He hugged me close, and as he did he whispered in my ear, “Now, my friend, you have a glimpse of how the Story ends. But trust me, there’s much more that you need to see before you know the whole story.” He didn’t say anything more. He walked over to where James and John were huddled on the ground and said something to each of them no doubt assuaging their fears as well.
***** ***** *****
As we walked down off Mount Hermon together, we were all fairly quiet and introspective. Jesus told us, “There will come a time for you to proclaim to the whole world what you saw here today, but for now let’s keep it between us. You’ll know when the time is right.” We each pondered in our hearts what that night had meant to us and tried to make sense of what Jesus was telling us. I don’t think any of us fully understood the significance of what had happened until much later, after Jesus was raised from the dead—in a sense the end of the Story Jesus spoke of, but in another, just the beginning.
I for one still don't know quite what happened near the summit of Hermon that night. I would guess that the three of us would each describe the details of that night differently but I think we all agree that we were eyewitnesses to something extraordinary. In that moment heaven touched earth. I truly believe I saw Moses and Elijah with my own eyes, and I definitely saw Jesus in a new way up on that mountain. For the first time I knew beyond knowing that Jesus was in fact the Messiah—the Son of God. I had answered Jesus correctly down in the city, but before I answered with my head, and now I could answer with both my head and my heart. At the time, I don’t think I fully grasped how important that night was for our future. Looking back, however, it was a real turning point for us. From that day forward, we began to see Jesus for who he really was, rather than who we wanted him to be.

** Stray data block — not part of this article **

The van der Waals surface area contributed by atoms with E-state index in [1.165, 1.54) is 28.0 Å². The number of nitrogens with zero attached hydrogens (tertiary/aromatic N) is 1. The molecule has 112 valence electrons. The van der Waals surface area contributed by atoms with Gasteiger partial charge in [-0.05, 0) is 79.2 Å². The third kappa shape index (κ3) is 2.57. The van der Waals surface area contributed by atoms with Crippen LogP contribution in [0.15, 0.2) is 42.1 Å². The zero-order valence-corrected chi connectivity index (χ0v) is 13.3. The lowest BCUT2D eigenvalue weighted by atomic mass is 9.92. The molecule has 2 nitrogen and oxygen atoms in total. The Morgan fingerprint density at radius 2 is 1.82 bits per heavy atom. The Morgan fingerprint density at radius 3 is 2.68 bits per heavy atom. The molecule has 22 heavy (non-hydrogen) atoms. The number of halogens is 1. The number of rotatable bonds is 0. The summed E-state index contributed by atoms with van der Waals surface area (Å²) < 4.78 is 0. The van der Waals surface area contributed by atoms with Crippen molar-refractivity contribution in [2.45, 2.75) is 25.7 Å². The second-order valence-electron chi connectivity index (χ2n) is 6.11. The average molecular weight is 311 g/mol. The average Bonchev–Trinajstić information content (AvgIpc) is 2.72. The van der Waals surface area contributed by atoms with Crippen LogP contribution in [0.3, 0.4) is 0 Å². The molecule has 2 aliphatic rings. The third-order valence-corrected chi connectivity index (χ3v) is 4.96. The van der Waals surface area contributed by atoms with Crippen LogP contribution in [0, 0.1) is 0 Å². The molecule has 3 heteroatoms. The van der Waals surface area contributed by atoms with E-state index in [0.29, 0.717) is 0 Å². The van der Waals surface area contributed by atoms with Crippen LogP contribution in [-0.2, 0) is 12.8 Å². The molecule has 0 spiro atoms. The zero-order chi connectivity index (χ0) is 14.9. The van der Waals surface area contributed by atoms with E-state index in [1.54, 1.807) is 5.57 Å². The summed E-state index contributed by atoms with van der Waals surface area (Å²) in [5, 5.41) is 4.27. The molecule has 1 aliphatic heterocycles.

In time I came to realize that Jesus was indeed our liberating king, but he wouldn’t set us free by leading a military uprising against the Romans. Instead he would set us free by becoming a suffering servant for all of us—Jews and Gentiles alike. We began to realize that, like Jesus, we would have to endure suffering and hardship for the sake of our faith. It became clear to us in retrospect that Jesus’ call to take up our cross and follow him was meant to be more than just another political slogan; it needed to become a daily reality for those of us who followed Him. We realized that we cannot truly stand upon the mountain of God until we pass through the valley with Jesus.
After our journey to the mountain we would return to the other nine disciples and head back home to Galilee to continue our ministry. Soon enough we were immersed in healing the sick, feeding the hungry, seeking justice for the oppressed and poor, and so forth. The demands of our daily life were as hard as ever and I certainly had moments where I was reminded that I was still a work in progress—where I felt more like Satan than I did The Rock. We returned home to even more religious and political upheaval over our ministry that would eventually lead to our Master’s arrest and crucifixion by the Romans. But through it all, we had a renewed sense of purpose that sustained us and kept us going forward. We knew we were walking in the footsteps of our teacher and friend—Jesus—and that we each had an important role to play right now. I was committed to stick with Jesus to the end and to do all I could to embrace the essence of who God had made me to be. Though God was still shaping me every day, I was indeed The Rock just as Jesus had said, and along with the other disciples, I would help to spread the Gospel to Jerusalem, to Samaria, and to the ends of the Earth.